Germany has entered the first day of a month-long “lockdown light”, shutting restaurants, bars, gyms and entertainment venues, but keeping schools, shops and workplaces open.
The lockdown is not as restrictive as the March-April one, and food outlets can still provide takeaways. The coronavirus infection rate is still rising in Germany, though not as dramatically as in France and Belgium, which are now in tighter lockdowns.
Italy is also planning tighter rules. Italian Prime Minister Giuseppe Conte proposed curbs on travel to high-risk areas and an earlier night-time curfew. Museums and exhibitions would shut and shopping centres would close at weekends, under the plans now to be discussed in parliament.
Cinemas, swimming pools, theatres and gyms are already closed, and food outlets have to stop table service by 18:00. Mr. Conte warned that intensive care units could be overwhelmed by December. But Italy wants to avoid another full lockdown because of the economic cost.
As in Italy’s March crisis, the worst-hit region is Lombardy, which includes Milan. Next comes Campania, the region around Naples.
Under Germany’s new rules, public meetings are restricted to 10 people maximum from two households. Private parties are banned. Chancellor Angela Merkel urged Germans to stick to the new rules now, and make November a “breakwater”, so that Christmas may be enjoyed despite “this sort of natural disaster”.
“It will be a Christmas under corona conditions, but it should not be a lonely Christmas,” she said, explaining that family visits should be feasible, but without any “lavish New Year’s parties”.
“The light at the end of the tunnel is still quite a long way off,” she warned.
Under Germany’s federal system there is some regional variation, so Hamburg, Lower Saxony and Berlin, for example, are exempting children under 12 from the two-households rule.
On Saturday, Austria and Portugal became the latest countries to announce new restrictions.
The latest official data from Germany’s respected Robert Koch Institute (RKI) shows 12,097 new infections in the past 24 hours, bringing the total since the start of the pandemic to 545,027 in Germany.
The totals for France, Spain and the UK – all with smaller populations than Germany – are all above a million. On Saturday however, Germany recorded its highest daily total so far, with 19,059 cases.
Germany’s central government is helping small businesses with 50 or fewer staff, and the self-employed, who are hit especially hard by the lockdown: they can get a grant covering 75% of their normal turnover. The state is providing up to €10bn (£9bn) to cover this lockdown hardship, including some funding from the EU.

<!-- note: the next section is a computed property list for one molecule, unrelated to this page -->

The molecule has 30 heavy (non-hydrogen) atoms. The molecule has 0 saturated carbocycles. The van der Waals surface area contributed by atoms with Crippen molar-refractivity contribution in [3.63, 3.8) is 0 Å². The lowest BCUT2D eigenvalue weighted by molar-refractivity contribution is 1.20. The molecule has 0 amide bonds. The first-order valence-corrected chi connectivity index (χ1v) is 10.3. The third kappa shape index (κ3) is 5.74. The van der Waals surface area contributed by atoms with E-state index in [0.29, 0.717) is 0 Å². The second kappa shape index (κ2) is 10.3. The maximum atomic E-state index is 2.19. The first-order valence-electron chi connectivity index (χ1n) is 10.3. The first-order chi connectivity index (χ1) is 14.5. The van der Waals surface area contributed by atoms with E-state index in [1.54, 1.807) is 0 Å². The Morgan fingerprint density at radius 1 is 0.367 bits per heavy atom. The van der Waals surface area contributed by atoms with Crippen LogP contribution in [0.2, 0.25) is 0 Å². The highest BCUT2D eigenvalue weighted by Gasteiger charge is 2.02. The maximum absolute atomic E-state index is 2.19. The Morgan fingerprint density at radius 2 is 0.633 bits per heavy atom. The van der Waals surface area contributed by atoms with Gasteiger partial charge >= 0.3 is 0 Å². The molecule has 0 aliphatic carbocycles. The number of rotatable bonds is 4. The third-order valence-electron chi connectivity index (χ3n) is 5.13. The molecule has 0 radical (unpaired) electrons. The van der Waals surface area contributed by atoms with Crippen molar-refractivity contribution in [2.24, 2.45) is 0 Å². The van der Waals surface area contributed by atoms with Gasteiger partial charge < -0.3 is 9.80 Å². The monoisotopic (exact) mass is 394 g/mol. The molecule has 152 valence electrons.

What about the rest of Europe?
Under France’s more restrictive lockdown, people are only allowed to leave home to do the following: essential shopping; attend to medical needs; go to work if they really cannot work from home; go to school; or exercise outdoors for an hour maximum. For those activities, they have to carry a downloadable permit.
Shops in France are now only allowed to sell essential goods. Portugal is holding a day of national mourning for its Covid-19 victims: 2,544 have died there since the pandemic began in March. As elsewhere in Europe, the infection rate is rising, so a partial lockdown will take effect on Wednesday, covering 70% of the population, including Lisbon and Porto.
The government says it will declare a health emergency, granting it sweeping powers to restrict travel and recruit extra workers for key services.
In Spain, staff at funeral homes went on strike on Sunday to demand more workers as coronavirus deaths continue to rise. It was All Saints’ Day, when families usually visit the graves of loved ones.
In Montenegro, thousands of people attended the funeral of the country’s leading religious figure, Archbishop Amfilohije Radovic, who died with coronavirus on Friday, aged 82.
Despite pleas from doctors to ban the funeral, his open coffin was paraded in front of crowds at the Serbian Orthodox cathedral in the capital, Podgorica. Some mourners even touched or kissed his head or hands.
Slovakia has tested some three million people for coronavirus – well over half the population – in the Slovak army’s biggest ever peacetime operation, the authorities say. Around 1% of the results were positive.
The aim is to test everyone in the country over 10 years old, in an operation spread over two weekends. Infections have soared in Slovakia, and officials argue the only alternative would be a total lockdown.
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